Eatdrink #80 November/December 2019 - The Holiday Issue


The LOCAL food and drink magazine serving London, Stratford & Southwestern Ontario since 2007

eatdrink: The Local Food & Drink Magazine

November/December 2019 | 57

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884 Adelaide Street N. | London | 519-433-4444

manage HR issues that were not her forte.

Readers of the book will not be surprised

by the story’s unfortunate conclusion, so

Reichl presumably focuses on her colleagues

(whether she liked working with them or

not) to pay homage to their handiwork

in regenerating an iconic magazine for a

time. Even though she was dealing with the

business of magazine editing more than

tasting dishes or writing about them, there

are still the requisite delicious descriptions

she is known for from her previous books:

taste testing a chocolate cake in the Gourmet

test kitchen; sharing the Spicy Chinese Noodle

recipe she makes for her son; describing bread

from a neighbourhood bakery by writing it

was “like tasting history, like savoring the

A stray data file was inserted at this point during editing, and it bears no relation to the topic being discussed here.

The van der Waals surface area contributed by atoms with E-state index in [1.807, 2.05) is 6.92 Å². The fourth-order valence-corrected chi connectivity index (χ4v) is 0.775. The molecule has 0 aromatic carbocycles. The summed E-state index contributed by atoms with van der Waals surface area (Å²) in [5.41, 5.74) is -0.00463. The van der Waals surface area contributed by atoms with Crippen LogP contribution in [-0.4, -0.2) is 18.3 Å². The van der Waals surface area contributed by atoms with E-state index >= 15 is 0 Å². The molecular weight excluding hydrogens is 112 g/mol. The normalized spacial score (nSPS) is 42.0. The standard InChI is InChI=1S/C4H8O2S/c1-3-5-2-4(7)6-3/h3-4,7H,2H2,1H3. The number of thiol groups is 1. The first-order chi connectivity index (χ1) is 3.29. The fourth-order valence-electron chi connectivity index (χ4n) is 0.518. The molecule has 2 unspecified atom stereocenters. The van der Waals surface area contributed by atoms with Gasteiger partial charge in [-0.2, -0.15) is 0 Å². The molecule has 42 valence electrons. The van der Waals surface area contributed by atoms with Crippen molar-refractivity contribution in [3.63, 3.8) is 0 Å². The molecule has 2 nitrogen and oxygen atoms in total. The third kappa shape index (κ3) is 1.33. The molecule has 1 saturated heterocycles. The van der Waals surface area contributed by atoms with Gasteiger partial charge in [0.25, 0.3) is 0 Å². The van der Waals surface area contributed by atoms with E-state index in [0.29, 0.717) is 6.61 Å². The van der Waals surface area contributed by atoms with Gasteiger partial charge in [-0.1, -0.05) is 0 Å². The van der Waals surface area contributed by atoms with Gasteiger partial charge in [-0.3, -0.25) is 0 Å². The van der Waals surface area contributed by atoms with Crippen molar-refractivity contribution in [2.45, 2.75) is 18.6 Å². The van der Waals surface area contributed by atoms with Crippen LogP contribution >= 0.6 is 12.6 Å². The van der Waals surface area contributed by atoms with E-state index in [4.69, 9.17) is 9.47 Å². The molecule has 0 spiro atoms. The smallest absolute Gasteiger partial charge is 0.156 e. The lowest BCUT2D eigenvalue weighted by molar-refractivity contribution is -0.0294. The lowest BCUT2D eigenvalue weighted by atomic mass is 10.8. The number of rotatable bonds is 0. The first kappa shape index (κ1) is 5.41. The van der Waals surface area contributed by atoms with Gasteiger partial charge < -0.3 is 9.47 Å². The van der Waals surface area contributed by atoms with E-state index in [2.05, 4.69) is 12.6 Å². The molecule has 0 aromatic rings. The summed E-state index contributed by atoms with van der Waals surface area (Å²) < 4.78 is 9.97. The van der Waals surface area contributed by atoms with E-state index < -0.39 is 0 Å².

first loaf of bread ever baked.” It is a Reichl

memoir, after all, and she always comes back

to the food.

I enjoy memoirs that are narrower in

scope, not sprawling narratives from cradle

to grave. Reichl’s career as a writer has many

layers and Save Me the Plums covers a decade

of her life when Gourmet became one more

notch in her literary belt. Her contributions to

Gourmet were transformational: she embraced

the changes surfacing in the restaurant

scene, tackled the rise of celebrity chefs by

putting them on the cover in rock star poses

(photographed by Matthew Rolston who did

Rolling Stone covers), and commissioned

cutting-edge articles from authors like David

Foster Wallace. Amid these successes, what

is most heartbreaking about her story is how

Condé Nast shut Gourmet down when the high

times of the print magazine world crumbled

under the pressure of the internet. Reichl

had to live through it and she reveals how the

extraction of something that had touched her

personal life and shaped her career so much

was devastating. For Reichl, “A world without

Gourmet was unimaginable.” She could not

move forward by publishing more issues,

but only be inspired by her collection of back

issues, in the same way they had stirred her as

a child.

DARIN COOK is a Chatham-based freelance writer

who keeps himself well-read and well-fed by visiting the

bookstores and restaurants of London.

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